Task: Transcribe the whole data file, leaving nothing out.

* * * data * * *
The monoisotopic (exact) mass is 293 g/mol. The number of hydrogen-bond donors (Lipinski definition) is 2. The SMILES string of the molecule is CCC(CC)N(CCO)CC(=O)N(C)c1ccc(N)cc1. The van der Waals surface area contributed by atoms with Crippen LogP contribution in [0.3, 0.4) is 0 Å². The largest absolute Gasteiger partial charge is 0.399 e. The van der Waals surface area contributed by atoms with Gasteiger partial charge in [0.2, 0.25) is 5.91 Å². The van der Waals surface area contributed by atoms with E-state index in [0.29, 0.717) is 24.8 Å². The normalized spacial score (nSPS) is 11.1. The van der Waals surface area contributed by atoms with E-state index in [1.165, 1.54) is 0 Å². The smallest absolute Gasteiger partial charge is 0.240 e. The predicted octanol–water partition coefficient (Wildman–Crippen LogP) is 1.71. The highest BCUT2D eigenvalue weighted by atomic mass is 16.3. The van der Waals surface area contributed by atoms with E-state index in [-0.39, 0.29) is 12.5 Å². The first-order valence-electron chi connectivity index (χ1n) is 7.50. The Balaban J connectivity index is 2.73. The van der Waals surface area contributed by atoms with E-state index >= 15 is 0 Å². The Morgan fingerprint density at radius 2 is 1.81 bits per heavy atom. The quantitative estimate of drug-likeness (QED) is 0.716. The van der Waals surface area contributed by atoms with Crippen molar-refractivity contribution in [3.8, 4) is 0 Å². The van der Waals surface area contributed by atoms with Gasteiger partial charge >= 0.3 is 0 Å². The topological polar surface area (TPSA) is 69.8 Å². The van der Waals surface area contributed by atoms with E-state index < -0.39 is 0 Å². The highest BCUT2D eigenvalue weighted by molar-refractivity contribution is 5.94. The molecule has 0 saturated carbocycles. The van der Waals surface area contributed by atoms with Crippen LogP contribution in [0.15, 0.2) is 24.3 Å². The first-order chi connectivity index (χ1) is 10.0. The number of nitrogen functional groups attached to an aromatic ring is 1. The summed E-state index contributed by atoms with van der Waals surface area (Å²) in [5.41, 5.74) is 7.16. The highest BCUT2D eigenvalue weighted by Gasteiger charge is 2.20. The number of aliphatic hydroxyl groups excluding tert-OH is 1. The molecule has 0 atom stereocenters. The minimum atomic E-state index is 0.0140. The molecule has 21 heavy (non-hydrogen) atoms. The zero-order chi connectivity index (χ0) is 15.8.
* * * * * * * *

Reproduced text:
The monoisotopic (exact) mass is 293 g/mol. The number of hydrogen-bond donors (Lipinski definition) is 2. The SMILES string of the molecule is CCC(CC)N(CCO)CC(=O)N(C)c1ccc(N)cc1. The van der Waals surface area contributed by atoms with Crippen LogP contribution in [0.3, 0.4) is 0 Å². The largest absolute Gasteiger partial charge is 0.399 e. The van der Waals surface area contributed by atoms with Gasteiger partial charge in [0.2, 0.25) is 5.91 Å². The van der Waals surface area contributed by atoms with E-state index in [0.29, 0.717) is 24.8 Å². The normalized spacial score (nSPS) is 11.1. The van der Waals surface area contributed by atoms with E-state index in [1.165, 1.54) is 0 Å². The smallest absolute Gasteiger partial charge is 0.240 e. The predicted octanol–water partition coefficient (Wildman–Crippen LogP) is 1.71. The highest BCUT2D eigenvalue weighted by atomic mass is 16.3. The van der Waals surface area contributed by atoms with E-state index in [-0.39, 0.29) is 12.5 Å². The first-order valence-electron chi connectivity index (χ1n) is 7.50. The Balaban J connectivity index is 2.73. The van der Waals surface area contributed by atoms with E-state index >= 15 is 0 Å². The Morgan fingerprint density at radius 2 is 1.81 bits per heavy atom. The quantitative estimate of drug-likeness (QED) is 0.716. The van der Waals surface area contributed by atoms with Crippen molar-refractivity contribution in [3.8, 4) is 0 Å². The van der Waals surface area contributed by atoms with Gasteiger partial charge >= 0.3 is 0 Å². The topological polar surface area (TPSA) is 69.8 Å². The van der Waals surface area contributed by atoms with E-state index < -0.39 is 0 Å². The highest BCUT2D eigenvalue weighted by molar-refractivity contribution is 5.94. The molecule has 0 saturated carbocycles. The van der Waals surface area contributed by atoms with Crippen LogP contribution in [0.15, 0.2) is 24.3 Å². The first-order chi connectivity index (χ1) is 10.0. The number of nitrogen functional groups attached to an aromatic ring is 1. The summed E-state index contributed by atoms with van der Waals surface area (Å²) in [5.41, 5.74) is 7.16. The highest BCUT2D eigenvalue weighted by Gasteiger charge is 2.20. The number of aliphatic hydroxyl groups excluding tert-OH is 1. The molecule has 0 atom stereocenters. The minimum atomic E-state index is 0.0140. The molecule has 21 heavy (non-hydrogen) atoms. The zero-order chi connectivity index (χ0) is 15.8.